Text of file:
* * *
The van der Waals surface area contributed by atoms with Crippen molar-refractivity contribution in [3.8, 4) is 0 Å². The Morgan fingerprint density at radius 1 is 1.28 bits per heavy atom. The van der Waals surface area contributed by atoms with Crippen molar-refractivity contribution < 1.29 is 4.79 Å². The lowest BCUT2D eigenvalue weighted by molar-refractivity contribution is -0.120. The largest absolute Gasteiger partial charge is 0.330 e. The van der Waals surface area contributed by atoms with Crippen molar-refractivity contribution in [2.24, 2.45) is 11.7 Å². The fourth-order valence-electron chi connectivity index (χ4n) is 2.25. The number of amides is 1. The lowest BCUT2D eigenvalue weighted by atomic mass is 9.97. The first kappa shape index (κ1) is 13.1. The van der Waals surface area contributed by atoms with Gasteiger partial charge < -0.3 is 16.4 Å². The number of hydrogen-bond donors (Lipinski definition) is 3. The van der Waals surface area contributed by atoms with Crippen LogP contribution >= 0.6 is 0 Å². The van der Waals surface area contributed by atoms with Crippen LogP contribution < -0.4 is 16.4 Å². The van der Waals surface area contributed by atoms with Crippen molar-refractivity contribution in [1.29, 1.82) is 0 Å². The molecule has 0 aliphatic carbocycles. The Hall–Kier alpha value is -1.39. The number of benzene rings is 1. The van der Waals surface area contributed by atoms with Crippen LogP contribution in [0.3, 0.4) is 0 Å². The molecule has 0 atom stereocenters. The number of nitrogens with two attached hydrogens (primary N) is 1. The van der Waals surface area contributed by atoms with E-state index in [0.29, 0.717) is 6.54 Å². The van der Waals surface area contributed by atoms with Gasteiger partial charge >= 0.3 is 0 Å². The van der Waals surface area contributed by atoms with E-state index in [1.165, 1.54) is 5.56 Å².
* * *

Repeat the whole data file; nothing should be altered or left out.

The van der Waals surface area contributed by atoms with Crippen molar-refractivity contribution in [3.8, 4) is 0 Å². The Morgan fingerprint density at radius 1 is 1.28 bits per heavy atom. The van der Waals surface area contributed by atoms with Crippen molar-refractivity contribution < 1.29 is 4.79 Å². The lowest BCUT2D eigenvalue weighted by molar-refractivity contribution is -0.120. The largest absolute Gasteiger partial charge is 0.330 e. The van der Waals surface area contributed by atoms with Crippen molar-refractivity contribution in [2.24, 2.45) is 11.7 Å². The fourth-order valence-electron chi connectivity index (χ4n) is 2.25. The number of amides is 1. The lowest BCUT2D eigenvalue weighted by atomic mass is 9.97. The first kappa shape index (κ1) is 13.1. The van der Waals surface area contributed by atoms with Gasteiger partial charge < -0.3 is 16.4 Å². The number of hydrogen-bond donors (Lipinski definition) is 3. The van der Waals surface area contributed by atoms with Crippen LogP contribution >= 0.6 is 0 Å². The van der Waals surface area contributed by atoms with Crippen LogP contribution < -0.4 is 16.4 Å². The van der Waals surface area contributed by atoms with Crippen molar-refractivity contribution in [1.29, 1.82) is 0 Å². The molecule has 0 aliphatic carbocycles. The Hall–Kier alpha value is -1.39. The number of benzene rings is 1. The van der Waals surface area contributed by atoms with Crippen LogP contribution in [0.3, 0.4) is 0 Å². The molecule has 0 atom stereocenters. The number of nitrogens with two attached hydrogens (primary N) is 1. The van der Waals surface area contributed by atoms with E-state index in [0.29, 0.717) is 6.54 Å². The van der Waals surface area contributed by atoms with Gasteiger partial charge >= 0.3 is 0 Å². The van der Waals surface area contributed by atoms with E-state index in [1.165, 1.54) is 5.56 Å².